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China’s intercropping technology to boost Pakistan’s soybean yield

South China Morning Post
Intercropping of maize and soybean will protect both crops as they complement each other’s growth and yield
by TR Pakistan

The news: China has developed an intercropping technology that can increase the yield of maize and soybean in Pakistan. The technology uses maize-soybean strips and is set to be implemented all over Pakistan. The increased maize yields and supplemental harvest of soybean will not only lower the need to import it for domestic use, but also improve Pakistan’s food security.

Intercropping: Professor Yang Wenyu, of Sichuan Agricultural University, Chengdu developed the intercropping technology, which utilizes maize and soybean crops to protect each other by planting them in the same field. When intercropping is used with these two crops, they complement each other’s growth and yield better quality. Maize gives shade to soybean and minimizes the impact of high temperature and the soybean’s nitrogen fixation fosters growth in the maize crops.

Implementation in Pakistan: Professor Wenyu pointed toward the brotherly relations between Pakistan and China and offered to aid Pakistan in expanding its soybean yield. Wenyu’s team has been helping two Pakistani students at the university, Muhammad Ali Raza and Sajad Hussain, technically as well as financially, to demonstrate the benefits of this intercropping system since 2018. The students have also implemented and promoted this practice in their hometown.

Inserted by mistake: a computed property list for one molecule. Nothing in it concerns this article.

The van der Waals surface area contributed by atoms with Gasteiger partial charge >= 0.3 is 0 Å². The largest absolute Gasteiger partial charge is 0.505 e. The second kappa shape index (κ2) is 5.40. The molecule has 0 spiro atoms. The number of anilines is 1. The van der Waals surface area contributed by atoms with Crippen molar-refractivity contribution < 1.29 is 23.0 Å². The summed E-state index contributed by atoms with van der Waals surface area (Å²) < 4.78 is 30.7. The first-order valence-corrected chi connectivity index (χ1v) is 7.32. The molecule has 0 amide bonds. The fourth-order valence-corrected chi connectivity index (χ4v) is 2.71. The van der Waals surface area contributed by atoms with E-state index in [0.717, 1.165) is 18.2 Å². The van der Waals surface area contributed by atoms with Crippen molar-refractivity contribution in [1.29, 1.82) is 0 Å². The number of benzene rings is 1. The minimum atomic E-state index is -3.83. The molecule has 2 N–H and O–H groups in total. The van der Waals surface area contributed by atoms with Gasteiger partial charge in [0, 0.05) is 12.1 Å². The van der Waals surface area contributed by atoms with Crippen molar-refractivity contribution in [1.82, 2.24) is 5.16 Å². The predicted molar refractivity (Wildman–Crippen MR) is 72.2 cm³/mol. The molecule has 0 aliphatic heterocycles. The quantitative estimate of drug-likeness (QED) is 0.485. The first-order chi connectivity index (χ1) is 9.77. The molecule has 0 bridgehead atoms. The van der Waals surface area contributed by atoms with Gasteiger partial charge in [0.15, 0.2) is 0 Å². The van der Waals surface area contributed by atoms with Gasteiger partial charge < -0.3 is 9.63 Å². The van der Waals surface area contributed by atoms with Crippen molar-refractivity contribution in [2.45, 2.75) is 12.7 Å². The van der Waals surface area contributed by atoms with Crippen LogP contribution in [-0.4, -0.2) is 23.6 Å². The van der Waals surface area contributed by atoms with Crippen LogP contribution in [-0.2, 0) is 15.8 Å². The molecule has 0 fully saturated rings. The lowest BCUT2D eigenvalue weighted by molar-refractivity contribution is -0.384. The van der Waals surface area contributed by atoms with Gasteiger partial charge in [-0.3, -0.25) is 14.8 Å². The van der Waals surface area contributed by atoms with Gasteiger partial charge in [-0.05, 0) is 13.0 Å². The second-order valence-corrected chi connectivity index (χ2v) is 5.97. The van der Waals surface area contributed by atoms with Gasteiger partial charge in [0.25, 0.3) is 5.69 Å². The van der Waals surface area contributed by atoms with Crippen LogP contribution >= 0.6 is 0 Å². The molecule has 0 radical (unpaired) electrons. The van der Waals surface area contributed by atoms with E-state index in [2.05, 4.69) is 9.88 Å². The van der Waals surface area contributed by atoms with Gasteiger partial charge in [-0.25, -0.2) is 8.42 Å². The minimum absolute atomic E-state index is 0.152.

Pakistan’s crop yields: According to Wenyu, Pakistan can increase its yield of maize up to 10,500 kg per hectare by using the maize-soybean strip intercropping technology. This technology will also yield 1,350 to 1,650 kg per hectare soybean harvest in well-irrigated areas. The production of maize can reach up to  6,000 kg per hectare and that of soybean can reach 4,500 to 1,500 kg per hectare in the rainfed areas of Pakistan.

Benefits to agriculture: These increments would ideally occur in the 1.3 million acres of land currently used to plant maize crops only. Pakistan has a growing population and a limited area of land that can be used for agriculture. This is why planting two crops in the same field can increase production along with other benefits. The country’s agricultural areas are also affluent with sunlight which is an encouraging factor in the growth of soybean crops. This increase in domestic production would result in a considerable economic advantage for the farmers of Pakistan.

Around the world: Wenyu believes that while many countries are researching intercropping means, maize-soybean strips might be the only tried and tested method currently available to farmers. In addition to its promotion and usage in vast agricultural areas of China, it has also been introduced to Sweden in Europe and Ghana in Africa. In Pakistan, they have been exhibited in Bahawalpur, Chakwal, Islamabad, and Layyah. Professor Wenyu’s team is also collaborating with Pakistan’s National Agriculture Research Center and PMAS-Arid Agriculture University to arrange large scale utilization of maize and soybean intercropping.

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